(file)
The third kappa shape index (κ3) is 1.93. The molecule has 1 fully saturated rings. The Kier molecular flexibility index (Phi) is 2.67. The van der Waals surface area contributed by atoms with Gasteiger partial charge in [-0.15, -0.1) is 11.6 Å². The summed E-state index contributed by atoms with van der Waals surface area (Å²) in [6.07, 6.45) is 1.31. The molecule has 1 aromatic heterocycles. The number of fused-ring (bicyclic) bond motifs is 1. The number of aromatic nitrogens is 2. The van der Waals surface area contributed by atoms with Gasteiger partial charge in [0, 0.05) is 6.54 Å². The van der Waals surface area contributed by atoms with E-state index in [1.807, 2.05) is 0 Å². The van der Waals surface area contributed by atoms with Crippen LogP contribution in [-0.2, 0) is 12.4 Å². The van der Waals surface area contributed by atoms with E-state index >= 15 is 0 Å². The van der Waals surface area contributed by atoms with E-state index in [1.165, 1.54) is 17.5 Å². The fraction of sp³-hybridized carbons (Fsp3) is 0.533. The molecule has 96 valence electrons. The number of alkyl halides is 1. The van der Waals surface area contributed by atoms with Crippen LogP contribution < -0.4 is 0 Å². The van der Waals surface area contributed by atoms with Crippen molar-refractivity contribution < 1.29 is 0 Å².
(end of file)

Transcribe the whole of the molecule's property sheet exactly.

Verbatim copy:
The third kappa shape index (κ3) is 1.93. The molecule has 1 fully saturated rings. The Kier molecular flexibility index (Phi) is 2.67. The van der Waals surface area contributed by atoms with Gasteiger partial charge in [-0.15, -0.1) is 11.6 Å². The summed E-state index contributed by atoms with van der Waals surface area (Å²) in [6.07, 6.45) is 1.31. The molecule has 1 aromatic heterocycles. The number of fused-ring (bicyclic) bond motifs is 1. The number of aromatic nitrogens is 2. The van der Waals surface area contributed by atoms with Gasteiger partial charge in [0, 0.05) is 6.54 Å². The van der Waals surface area contributed by atoms with E-state index in [1.807, 2.05) is 0 Å². The van der Waals surface area contributed by atoms with Crippen LogP contribution in [-0.2, 0) is 12.4 Å². The van der Waals surface area contributed by atoms with E-state index >= 15 is 0 Å². The van der Waals surface area contributed by atoms with E-state index in [1.165, 1.54) is 17.5 Å². The fraction of sp³-hybridized carbons (Fsp3) is 0.533. The molecule has 96 valence electrons. The number of alkyl halides is 1. The van der Waals surface area contributed by atoms with Crippen LogP contribution < -0.4 is 0 Å². The van der Waals surface area contributed by atoms with Crippen molar-refractivity contribution < 1.29 is 0 Å².